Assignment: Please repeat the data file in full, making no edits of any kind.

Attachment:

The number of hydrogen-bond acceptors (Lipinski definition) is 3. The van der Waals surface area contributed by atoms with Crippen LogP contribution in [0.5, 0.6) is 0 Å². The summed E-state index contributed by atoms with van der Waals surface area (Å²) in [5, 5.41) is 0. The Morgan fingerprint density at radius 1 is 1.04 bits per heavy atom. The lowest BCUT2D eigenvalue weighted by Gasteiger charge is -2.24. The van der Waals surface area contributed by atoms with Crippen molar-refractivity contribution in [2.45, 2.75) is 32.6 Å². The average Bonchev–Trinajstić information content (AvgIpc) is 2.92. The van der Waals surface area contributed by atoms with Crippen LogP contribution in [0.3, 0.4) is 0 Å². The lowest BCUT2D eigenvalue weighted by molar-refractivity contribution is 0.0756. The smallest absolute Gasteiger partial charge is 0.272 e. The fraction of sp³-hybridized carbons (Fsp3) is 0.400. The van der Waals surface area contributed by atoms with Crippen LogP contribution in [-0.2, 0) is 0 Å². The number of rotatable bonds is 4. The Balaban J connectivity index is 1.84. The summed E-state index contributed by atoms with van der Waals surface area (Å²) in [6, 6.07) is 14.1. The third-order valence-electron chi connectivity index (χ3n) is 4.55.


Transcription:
The number of hydrogen-bond acceptors (Lipinski definition) is 3. The van der Waals surface area contributed by atoms with Crippen LogP contribution in [0.5, 0.6) is 0 Å². The summed E-state index contributed by atoms with van der Waals surface area (Å²) in [5, 5.41) is 0. The Morgan fingerprint density at radius 1 is 1.04 bits per heavy atom. The lowest BCUT2D eigenvalue weighted by Gasteiger charge is -2.24. The van der Waals surface area contributed by atoms with Crippen molar-refractivity contribution in [2.45, 2.75) is 32.6 Å². The average Bonchev–Trinajstić information content (AvgIpc) is 2.92. The van der Waals surface area contributed by atoms with Crippen LogP contribution in [0.3, 0.4) is 0 Å². The lowest BCUT2D eigenvalue weighted by molar-refractivity contribution is 0.0756. The smallest absolute Gasteiger partial charge is 0.272 e. The fraction of sp³-hybridized carbons (Fsp3) is 0.400. The van der Waals surface area contributed by atoms with Crippen LogP contribution in [-0.2, 0) is 0 Å². The number of rotatable bonds is 4. The Balaban J connectivity index is 1.84. The summed E-state index contributed by atoms with van der Waals surface area (Å²) in [6, 6.07) is 14.1. The third-order valence-electron chi connectivity index (χ3n) is 4.55.